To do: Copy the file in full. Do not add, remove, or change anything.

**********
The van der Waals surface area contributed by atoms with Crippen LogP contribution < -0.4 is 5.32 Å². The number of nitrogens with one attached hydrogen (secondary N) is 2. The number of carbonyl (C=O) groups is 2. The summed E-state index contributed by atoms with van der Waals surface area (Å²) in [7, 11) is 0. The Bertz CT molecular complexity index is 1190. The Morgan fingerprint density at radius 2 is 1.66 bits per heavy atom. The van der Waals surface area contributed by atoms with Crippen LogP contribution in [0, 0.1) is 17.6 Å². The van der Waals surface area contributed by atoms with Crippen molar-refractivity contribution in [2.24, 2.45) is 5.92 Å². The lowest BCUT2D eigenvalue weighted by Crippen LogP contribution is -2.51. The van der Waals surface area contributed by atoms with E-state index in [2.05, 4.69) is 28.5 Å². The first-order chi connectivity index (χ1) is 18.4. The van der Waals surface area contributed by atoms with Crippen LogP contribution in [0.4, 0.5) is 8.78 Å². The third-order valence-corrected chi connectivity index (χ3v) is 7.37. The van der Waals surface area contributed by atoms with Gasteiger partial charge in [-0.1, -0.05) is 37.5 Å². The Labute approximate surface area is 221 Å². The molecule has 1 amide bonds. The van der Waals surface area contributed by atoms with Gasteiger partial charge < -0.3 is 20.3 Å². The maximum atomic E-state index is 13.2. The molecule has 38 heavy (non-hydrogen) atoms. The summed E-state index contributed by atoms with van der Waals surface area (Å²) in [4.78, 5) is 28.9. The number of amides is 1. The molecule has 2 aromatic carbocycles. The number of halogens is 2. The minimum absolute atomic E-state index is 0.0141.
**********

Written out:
The van der Waals surface area contributed by atoms with Crippen LogP contribution < -0.4 is 5.32 Å². The number of nitrogens with one attached hydrogen (secondary N) is 2. The number of carbonyl (C=O) groups is 2. The summed E-state index contributed by atoms with van der Waals surface area (Å²) in [7, 11) is 0. The Bertz CT molecular complexity index is 1190. The Morgan fingerprint density at radius 2 is 1.66 bits per heavy atom. The van der Waals surface area contributed by atoms with Crippen LogP contribution in [0, 0.1) is 17.6 Å². The van der Waals surface area contributed by atoms with Crippen molar-refractivity contribution in [2.24, 2.45) is 5.92 Å². The lowest BCUT2D eigenvalue weighted by Crippen LogP contribution is -2.51. The van der Waals surface area contributed by atoms with E-state index in [2.05, 4.69) is 28.5 Å². The first-order chi connectivity index (χ1) is 18.4. The van der Waals surface area contributed by atoms with Crippen LogP contribution in [0.4, 0.5) is 8.78 Å². The third-order valence-corrected chi connectivity index (χ3v) is 7.37. The van der Waals surface area contributed by atoms with Gasteiger partial charge in [-0.1, -0.05) is 37.5 Å². The Labute approximate surface area is 221 Å². The molecule has 1 amide bonds. The van der Waals surface area contributed by atoms with Gasteiger partial charge < -0.3 is 20.3 Å². The maximum atomic E-state index is 13.2. The molecule has 38 heavy (non-hydrogen) atoms. The summed E-state index contributed by atoms with van der Waals surface area (Å²) in [4.78, 5) is 28.9. The number of amides is 1. The molecule has 2 aromatic carbocycles. The number of halogens is 2. The minimum absolute atomic E-state index is 0.0141.